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« 'Tis surely some mistake,”

Good-naturedly cries Ned; The lawyer answered gravely,

«« 'Tis even as I said, 'Twas thus his gracious majesty

Ordain'd on his death-bed. " See, here the will is witness'd,

And here's his autograph !" “In truth, our father's writing,"

Says Edward, with a laugh ; “But thou shalt not be loser, Tom,

We'll share it half and half.” “ Alas! my kind young gentleman,

This sharing cannot be; 'Tis written in the testament

That Brentford spoke to me, *I do forbid Prince Ned to give

Prince Tom a halfpenny. 6. He hath a store of money,

But ne'er was known to lend it; He never help'd his brother ;

The poor he ne'er befriended; He hath no need of property

Who knows not how to spend it. « Poor Edward knows but how to spend,

And thrifty Tom to hoard;
Let Thomas be the steward then,

And Edward be the lord ;
And as the honest labourer

Is worthy his reward,
"I

pray Prince Ned, my second son,
And my successor dear,
To
pay

to his intendant Five hundred pounds a year; And to think of his old father,

And live and make good cheer."

Such was old Brentford's honest testament,

He did devise his moneys for the best

And lies in Brentford church in peaceful rest. Prince Edward lived, and money made and spent;

But his good sire was wrong, it is confess'd, To say his son, young Thomas, never lent.

He did. Young Thomas lent at interest, And nobly took his twenty-five per cent. Long time the famous reign of Ned endured

O'er Chiswick, Fulham, Brentford, Putney, Kew; But of extravagance he ne'er was cured.

And when both died, as mortal men will do, 'Twas commonly reported that the steward

Was very much the richer of the two. (By kind permission of Messrs. Smith and Elder.)

THE YARN OF THE NANCY BELL.

W. S. GILBERT.
'Twas on the shores that round our coast

From Deal to Ramsgate span,
That I found alone on a piece of stone

An elderly naval man.
His hair was weedy, his beard was long,

And weedy and long was he,
And I heard this wight on the shore recite,

In a singular minor key:
Oh, I am a cook and a captain bold,

And the mate of the Nancy brig,
And a bo'sun tight, and a midshipmite,

And the crew of the captain's gig!”
And he shook his fists and he tore his hair,

Till I really felt afraid,
For I couldn't help thinking the man had been

drinking,
And so I simply said:

O, elderly man, it's little I know

Of the duties of men of the sea, And I'll eat my hand if I understand

How you can possibly be

“At once a cook, and a captain bold,

And the mate of the Nancy brig, And a bo'sun tight, and a mid-hipmite,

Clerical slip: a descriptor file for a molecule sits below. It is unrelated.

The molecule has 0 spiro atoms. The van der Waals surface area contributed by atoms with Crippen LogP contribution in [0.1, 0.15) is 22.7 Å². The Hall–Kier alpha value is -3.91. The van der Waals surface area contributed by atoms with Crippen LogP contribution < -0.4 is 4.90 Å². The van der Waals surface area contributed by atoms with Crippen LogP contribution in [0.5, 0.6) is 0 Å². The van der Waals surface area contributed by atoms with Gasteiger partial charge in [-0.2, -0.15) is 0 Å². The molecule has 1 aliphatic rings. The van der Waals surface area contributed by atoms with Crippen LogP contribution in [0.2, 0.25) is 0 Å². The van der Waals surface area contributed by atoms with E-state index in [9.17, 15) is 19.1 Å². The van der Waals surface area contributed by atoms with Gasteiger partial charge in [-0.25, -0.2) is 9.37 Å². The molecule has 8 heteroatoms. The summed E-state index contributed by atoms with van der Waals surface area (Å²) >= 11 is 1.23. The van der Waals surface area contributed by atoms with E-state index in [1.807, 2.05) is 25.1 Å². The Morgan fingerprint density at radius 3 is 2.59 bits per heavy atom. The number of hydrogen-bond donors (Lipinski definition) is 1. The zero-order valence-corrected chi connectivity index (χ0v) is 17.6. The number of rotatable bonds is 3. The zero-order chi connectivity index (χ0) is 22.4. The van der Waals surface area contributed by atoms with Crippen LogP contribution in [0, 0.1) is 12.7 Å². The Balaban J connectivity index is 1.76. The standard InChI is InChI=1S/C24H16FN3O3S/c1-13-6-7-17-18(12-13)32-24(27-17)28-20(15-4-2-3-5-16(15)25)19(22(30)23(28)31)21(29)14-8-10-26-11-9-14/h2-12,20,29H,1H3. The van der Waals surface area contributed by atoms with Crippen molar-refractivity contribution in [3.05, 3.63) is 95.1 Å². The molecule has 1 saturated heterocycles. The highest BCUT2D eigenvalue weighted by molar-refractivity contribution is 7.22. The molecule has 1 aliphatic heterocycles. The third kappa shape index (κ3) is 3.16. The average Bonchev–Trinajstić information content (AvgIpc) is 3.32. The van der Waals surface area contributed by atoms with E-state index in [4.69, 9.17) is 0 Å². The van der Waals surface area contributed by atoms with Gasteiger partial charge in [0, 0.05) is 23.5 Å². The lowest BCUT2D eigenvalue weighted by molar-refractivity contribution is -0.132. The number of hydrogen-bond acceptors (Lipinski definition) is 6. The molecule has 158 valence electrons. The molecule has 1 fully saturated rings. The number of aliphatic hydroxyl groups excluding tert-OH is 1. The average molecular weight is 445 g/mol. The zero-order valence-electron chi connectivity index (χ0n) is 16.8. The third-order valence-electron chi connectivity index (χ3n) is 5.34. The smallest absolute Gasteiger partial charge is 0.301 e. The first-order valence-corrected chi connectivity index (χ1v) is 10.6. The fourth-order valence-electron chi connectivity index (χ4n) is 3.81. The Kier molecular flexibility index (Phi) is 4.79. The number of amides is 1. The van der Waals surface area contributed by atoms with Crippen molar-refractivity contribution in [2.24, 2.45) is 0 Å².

And the crew of the captain's gig!"

Then he gave a hitch to his trousers, which

Is a trick all seamen larn,
And having got rid of his baccy quid,

He spun this painful yarn :

“ 'Twas in the good ship Nancy Bell

That we sailed to the Indian Sea, And there on a reef we come to grief,

Which has often occurred to me.

“And pretty nigh all o' the crew was drowned

(There was seventy-seven o' soul) And only ten of the Nancy's men

Said · Here!' to the muster-roll.

There was me and the cook and the captain bold,

And the mate of the Nancy brig,
And the bo’sun tight and a midshipmite,

And the crew of the captain's gig.

" For a month we'd neither wittles nor drink,

Till a-hungry we did feel,
So we drawed a lot, and accordin' shot

The captain for our meal.

“ The next lot fell to the Nancy's mate,

And a delicate dish he made;
Then our appetite with the midshipmite

We seven survivors stayed.

“And then we murdered the bo’sun tight,

And he much resembled pig;
Then we wittled free, did the cook and me,

On the crew of the captain's gig.

“ Then only the cook and me was left,

And the delicate question, which Of us two goes to the butcher ?' arose,

And we argued it out as sich. "For I loved the cook as a brother, I did,

And the cook he worshipped me; But we'd both be blowed if we'd either be stowed

In the other chap's hold, you see !

*166 I'll be eat if you dines off me,' says Tom,

'Yes, that,' says I, you'll be,' —
• I'm boiled if I die, my friend,' quoth I,

And ' Exactly so,' quoth he.
Says he, “Dear James, to murder me

Were a foolish thing to do,
For don't you see that you can't cook me,

While I can—and will-cook you !'

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"So, he boils the water, and takes the salt

And the pepper in portions true (Which he never forgot) and some chopped shalot,

And some sage and parsley too. "Come here,' says he, with a proper pride,

Which his smiling features tell, ''Twill soothing be if I let you see

How extremely nice you'll smell.'

" And he stirred it round and round and round,

And he sniffed at the foaming froth;
When I ups with his heels, and I smothers his

squeals
In the scum of the boiling broth!

" And I eat that cook in a week or less,

And, as I a-eating be
The last of his chops, why I almost drops,

For a vessel in sight I see !

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" And I never grieve, and I never smile,

And I never larf nor play,
But I sit and croak, and a single joke

I have—which is to say:

"Oh! I am a cook and a captain bold,

And the mate of the Nancy brig, And a bo'sun tight, and a midshipmite, And the crew of the captain's gig!"

(By kind permission of the Author.)

THE MERMAID OF MARGATE.

THOMAS HOOD.

“Alas! what per ils do inviron
That man who meddles with a siren!"

HUDIBRAS.

On Margate beach, where the sick one roams,

And the sentimental reads; Where the maiden flirts, and the widow comes-

Like the ocean—to cast her weeds;

Where urchins wander to pick up shells,

And the Cit to spy at the ships,
Like the water gala at Sadler's Wells,-

And the Chandler for watery dips ;

There's a maiden sits by the ocean brim,

As lovely and fair as sin !
But woe, deep water and woe to him,

That she snareth like Peter Fin!

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